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So mass producing a car is almost impossible for a new co. Although many take for granted quality and reliability it is damn hard to find sub contractors who make quality parts then have them work well in the main auto.
Goodbye, American Dream.

Fisker rushed the car to market because of pressure by the DOE. The DOE refused to grant an extension on their requisite landmarks despite several delay issues beyond Fisker's control. As soon as Fisker launched the car the DOE froze their loan... the money they were supposed to be using to build the Nina in the USA.

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So why did they give Fisker $530 million instead of Toyota who has a track record of best hybrid in world who could totally manufacture it here?
Probably because Toyota isn't an American company.. but Fisker is... and the DOE is an American government entity.

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Fisker is the next Delorean and brings no jobs to US to speak of. Proof corruption exists in high places.
Delorean was smuggling cocaine.. I fail to see any parallels.
I'm sure that, at a company the size of Toyota, there is no corruption.. nor are they lobbying and bribing the government and other companies to keep competitors at bay.

Comic Sans is the new Sarcasm font, btw.
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Old 03-22-2012, 06:56 AM   #11
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Do you work at Fisker or have some ties to them? I do not understand why you are so steadfast in trying to defend them. Sure toyota is not an american company, but ford and gm are. Both of them have a proven track record of vehicles despite what many here like to claim. Right now the Volt may not be selling that well, but the owners certainly love the vehicle as evidenced by consumer satisfaction ratings and so on. For will have the cmax energi out soon as well. Ford already does hybrids as well as Toyota (since they were licensing the tech earlier) and now they are beyond that.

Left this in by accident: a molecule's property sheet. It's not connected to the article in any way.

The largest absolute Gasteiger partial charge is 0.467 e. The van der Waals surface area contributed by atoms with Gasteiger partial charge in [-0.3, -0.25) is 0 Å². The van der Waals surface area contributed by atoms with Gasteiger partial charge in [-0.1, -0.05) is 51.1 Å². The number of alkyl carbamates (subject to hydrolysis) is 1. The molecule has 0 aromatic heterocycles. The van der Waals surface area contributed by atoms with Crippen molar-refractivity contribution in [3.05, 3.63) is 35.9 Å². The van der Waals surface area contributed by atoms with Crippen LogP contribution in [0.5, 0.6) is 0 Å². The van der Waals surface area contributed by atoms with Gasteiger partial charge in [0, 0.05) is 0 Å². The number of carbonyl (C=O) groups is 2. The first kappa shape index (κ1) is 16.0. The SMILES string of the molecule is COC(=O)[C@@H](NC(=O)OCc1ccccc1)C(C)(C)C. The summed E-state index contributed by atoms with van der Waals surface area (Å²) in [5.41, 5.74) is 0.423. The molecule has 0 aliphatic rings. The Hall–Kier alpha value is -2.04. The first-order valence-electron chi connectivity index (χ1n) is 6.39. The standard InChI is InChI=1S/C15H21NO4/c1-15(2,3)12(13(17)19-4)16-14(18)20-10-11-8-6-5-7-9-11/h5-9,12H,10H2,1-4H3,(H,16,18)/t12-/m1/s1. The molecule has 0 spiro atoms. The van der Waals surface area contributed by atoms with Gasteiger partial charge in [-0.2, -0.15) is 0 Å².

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Old 03-22-2012, 08:30 AM   #12
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Fisker does not produce cars in USA, but Toyota does. Delorean was failing and ready to go under and he happened to get caught in a setup sting. Courts found that FBI just about forced him into the deal so thats history and he was free man.
Fisker I will bet paid to play courtesy of Al Gore and Joe Biden and the big O'. Doubt it will come to light but who knows? Ne Net, execs will walk with lost of US Ca$h when they go sown. No new US Jobs
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Old 03-22-2012, 08:55 AM   #13
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Do you work at Fisker or have some ties to them? I do not understand why you are so steadfast in trying to defend them. Sure toyota is not an american company, but ford and gm are. Both of them have a proven track record of vehicles despite what many here like to claim. Right now the Volt may not be selling that well, but the owners certainly love the vehicle as evidenced by consumer satisfaction ratings and so on. For will have the cmax energi out soon as well. Ford already does hybrids as well as Toyota (since they were licensing the tech earlier) and now they are beyond that.
I have no ties.. I'm just blown away by the tepid reception. Granted, they aren't the most exciting cars.. but when was the last time an American car company sought to build such beautiful cars?

Then everyone seems to be mad at Fisker for actions that the DOE took. People are pissed that the proposed plants are closed for domestic Fisker production and talking about how Fisker is going to walk with money... yet they were legitimately building a product and moving toward opening that Nina factory until the DOE froze their funding... which has only caused them more strife.